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At no other time have we paid as much attention to our home environment as we have since the start of this pandemic, which has confined us to our homes. For many people, it has accelerated what was already becoming clear before this crisis started, the need to make choices that can reduce our personal impact on the climate.
Your home is polluting the environment
While we are aware of the carbon footprint that results from modern lifestyle, from travel to the food we eat and the purchases we make, what is often overlooked is the role of homes in polluting the environment. According to the United Nations Environment Programme, buildings account for nearly 40 per cent of annual global emissions. And residential buildings produce a large part of those emissions. The current crisis which has come on top of climate catastrophes and extreme weather events in different parts of India and the world has shown that we are running out of time.
Climate responsive housing can seem like a complex and overwhelming concept for most people. Yet, it can be fundamental and easy to adapt and is closely aligned with nature and tradition. With advancements in technology, it has also become more affordable.
No air conditioning? Yes it’s possible
When OC Thomas, an entrepreneur who runs resorts in Kerala had to build his home eight years ago for his family of five, his wife and three children, he was ahead of his neighbours in thinking of climate repercussions. His home is located near the backwaters on the outskirts of Kochi. He was aware of rising ocean levels that could impact the backwaters along with heavy rains that have led to flooding in the city. The house has been built at a height of 2 metres from the ground, raised on concrete slabs. “We wanted a house that would last us for two generations. We wanted it to be compact and easy to maintain,” he says.
In a region like Kerala with it mostly moderate climate, it is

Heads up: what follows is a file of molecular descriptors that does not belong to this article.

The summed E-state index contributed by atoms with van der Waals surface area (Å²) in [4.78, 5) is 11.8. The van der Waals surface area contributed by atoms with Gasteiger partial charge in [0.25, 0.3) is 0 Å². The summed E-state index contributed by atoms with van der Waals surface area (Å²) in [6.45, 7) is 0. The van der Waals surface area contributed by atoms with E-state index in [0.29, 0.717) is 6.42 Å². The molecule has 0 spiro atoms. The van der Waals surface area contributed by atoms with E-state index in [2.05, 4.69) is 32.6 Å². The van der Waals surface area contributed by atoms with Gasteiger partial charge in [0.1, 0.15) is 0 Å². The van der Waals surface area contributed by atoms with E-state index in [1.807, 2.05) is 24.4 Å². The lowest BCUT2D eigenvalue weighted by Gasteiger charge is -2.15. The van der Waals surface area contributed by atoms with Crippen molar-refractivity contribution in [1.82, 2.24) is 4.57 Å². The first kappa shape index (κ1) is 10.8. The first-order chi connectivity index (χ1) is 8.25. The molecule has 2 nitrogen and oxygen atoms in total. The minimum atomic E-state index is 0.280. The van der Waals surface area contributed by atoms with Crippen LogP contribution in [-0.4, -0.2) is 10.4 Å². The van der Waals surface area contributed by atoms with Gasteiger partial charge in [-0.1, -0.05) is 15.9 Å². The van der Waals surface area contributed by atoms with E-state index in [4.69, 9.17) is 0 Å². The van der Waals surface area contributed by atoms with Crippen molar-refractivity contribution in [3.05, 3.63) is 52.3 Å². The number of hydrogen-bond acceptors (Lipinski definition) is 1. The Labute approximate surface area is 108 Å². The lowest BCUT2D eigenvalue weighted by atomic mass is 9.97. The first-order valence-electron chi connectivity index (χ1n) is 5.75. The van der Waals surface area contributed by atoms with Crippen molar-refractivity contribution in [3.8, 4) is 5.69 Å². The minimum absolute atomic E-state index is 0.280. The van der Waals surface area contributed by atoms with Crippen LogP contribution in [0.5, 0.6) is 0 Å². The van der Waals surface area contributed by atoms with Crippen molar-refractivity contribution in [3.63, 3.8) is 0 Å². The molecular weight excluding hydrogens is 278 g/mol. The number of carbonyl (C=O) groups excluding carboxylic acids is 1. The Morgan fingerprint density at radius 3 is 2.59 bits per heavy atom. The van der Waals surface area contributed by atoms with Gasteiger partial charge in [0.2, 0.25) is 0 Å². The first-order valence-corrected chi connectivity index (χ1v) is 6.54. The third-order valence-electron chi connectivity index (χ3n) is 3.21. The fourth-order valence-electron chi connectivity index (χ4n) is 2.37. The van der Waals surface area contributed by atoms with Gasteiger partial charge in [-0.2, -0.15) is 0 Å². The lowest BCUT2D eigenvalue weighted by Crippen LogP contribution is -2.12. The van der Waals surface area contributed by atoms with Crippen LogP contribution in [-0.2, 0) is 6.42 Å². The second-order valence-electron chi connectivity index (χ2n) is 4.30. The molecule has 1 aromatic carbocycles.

possible to cut down on air conditioning as Thomas has done in his home. Only the bedrooms have air conditioning, while the common living areas depend on natural air ventilation through high ceilings, large windows and open courtyards. The flooring in the house is of natural material. Tiles have been used sparingly in bathrooms and were sourced from an old monastery. There are provisions for water harvesting and solar panels.
His home was designed by architect Tony Joseph who emphasised locally-sourced natural materials like white cement and coconut timber, to cut down the environment cost. The open courtyards and use of natural materials are inspired by traditional architecture. “We can learn from traditional homes but we need to adapt to our times. There was great utilisation of open spaces in those, but the rooms were always dark and damp and used mostly for storage,” says Joseph.
In Joseph’s own home in Kozhikode, there are hardly any walls to reduce closed space and the indoor and outdoor spaces are inter-connected. The wood that he used for the furniture, as well as the stairs, was recycled from an old home that was being demolished. It has a lived-in texture that carries memories of the past. “The awareness to build climate-sensitive houses is slowly seeping in, but not fast enough,” he says. The biggest mistake people make is they create a problem and then try to solve it, build a home and later try to mitigate its climate impact, instead of planning it in advance.
Climate responsive housing can be a choice even in cities
Most parts of southern and western India have a tropical climate and housing can be aligned closely with it. “People used to think of sustainability in architecture as a buzzword, as a way to sell an idea, but now we know it is imperative,” says Mumbai-based architect Samira Rathod, who believes architecture has to respond to the climate crisis.
Even in a congested city like Mumbai, it is possible to rethink our living realm, she says. “We have to design in a way that all material can be dismantled and recycled.” She is currently designing a building where waste material like debris has been used for walls. There has been a resistance to using eco-friendly materials like mud, exposed concrete and fly ash brick as they are not considered aesthetic, but they need to be accepted and that will require a mindset change, she says. The use of water needs to be optimised, it has to be recharged and harvested in all residential buildings.
Build only as much as you need and keep it simple, is what Soumitro Ghosh of Mathew and Ghosh Architects from Bangalore has to say. He recommends some practical and necessary ideas, “Cross ventilation, overhangs, capturing wind direction and openings in and out, landscape as a psychologically pleasing and cooling tool, and insulation of the roofs and walls exposed to extreme sun.”
Things to remember when building in tropical climate:
- Build at a height from the ground if next to a water body prone to flooding
- Build in a way that wind direction can be captured to cut down on air conditioning with open courtyards and large windows if you have space
- Keep as much green landscape as possible to keep the house cool
- Use locally available natural materials like cement and mud and avoid marble, granite, glass and tiles as far as possible
- Make provision for reusing rainwater and recharging the groundwater table
- Try to use waste and recycled material, it can be made to appear aesthetic
- Build only as much as you need for the next five years and when you need more plan for that.
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